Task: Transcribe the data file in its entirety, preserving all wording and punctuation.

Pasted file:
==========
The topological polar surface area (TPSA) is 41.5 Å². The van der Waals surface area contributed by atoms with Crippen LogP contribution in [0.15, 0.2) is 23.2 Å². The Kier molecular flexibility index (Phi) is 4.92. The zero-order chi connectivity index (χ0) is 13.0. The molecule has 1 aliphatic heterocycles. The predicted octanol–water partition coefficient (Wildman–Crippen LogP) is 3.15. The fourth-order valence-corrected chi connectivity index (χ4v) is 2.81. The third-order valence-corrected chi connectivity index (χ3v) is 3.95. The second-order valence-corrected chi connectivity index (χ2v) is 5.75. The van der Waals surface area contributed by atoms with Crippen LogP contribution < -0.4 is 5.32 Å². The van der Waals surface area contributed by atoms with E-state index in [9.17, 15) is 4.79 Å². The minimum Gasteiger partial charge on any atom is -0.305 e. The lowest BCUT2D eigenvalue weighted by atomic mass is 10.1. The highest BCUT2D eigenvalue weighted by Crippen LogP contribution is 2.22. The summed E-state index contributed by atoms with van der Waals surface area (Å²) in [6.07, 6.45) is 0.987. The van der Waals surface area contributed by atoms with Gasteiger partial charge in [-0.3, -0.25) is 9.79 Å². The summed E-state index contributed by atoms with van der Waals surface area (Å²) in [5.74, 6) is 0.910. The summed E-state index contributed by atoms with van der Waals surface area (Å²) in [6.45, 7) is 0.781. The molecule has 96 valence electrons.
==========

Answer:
The topological polar surface area (TPSA) is 41.5 Å². The van der Waals surface area contributed by atoms with Crippen LogP contribution in [0.15, 0.2) is 23.2 Å². The Kier molecular flexibility index (Phi) is 4.92. The zero-order chi connectivity index (χ0) is 13.0. The molecule has 1 aliphatic heterocycles. The predicted octanol–water partition coefficient (Wildman–Crippen LogP) is 3.15. The fourth-order valence-corrected chi connectivity index (χ4v) is 2.81. The third-order valence-corrected chi connectivity index (χ3v) is 3.95. The second-order valence-corrected chi connectivity index (χ2v) is 5.75. The van der Waals surface area contributed by atoms with Crippen LogP contribution < -0.4 is 5.32 Å². The van der Waals surface area contributed by atoms with E-state index in [9.17, 15) is 4.79 Å². The minimum Gasteiger partial charge on any atom is -0.305 e. The lowest BCUT2D eigenvalue weighted by atomic mass is 10.1. The highest BCUT2D eigenvalue weighted by Crippen LogP contribution is 2.22. The summed E-state index contributed by atoms with van der Waals surface area (Å²) in [6.07, 6.45) is 0.987. The van der Waals surface area contributed by atoms with Gasteiger partial charge in [-0.3, -0.25) is 9.79 Å². The summed E-state index contributed by atoms with van der Waals surface area (Å²) in [5.74, 6) is 0.910. The summed E-state index contributed by atoms with van der Waals surface area (Å²) in [6.45, 7) is 0.781. The molecule has 96 valence electrons.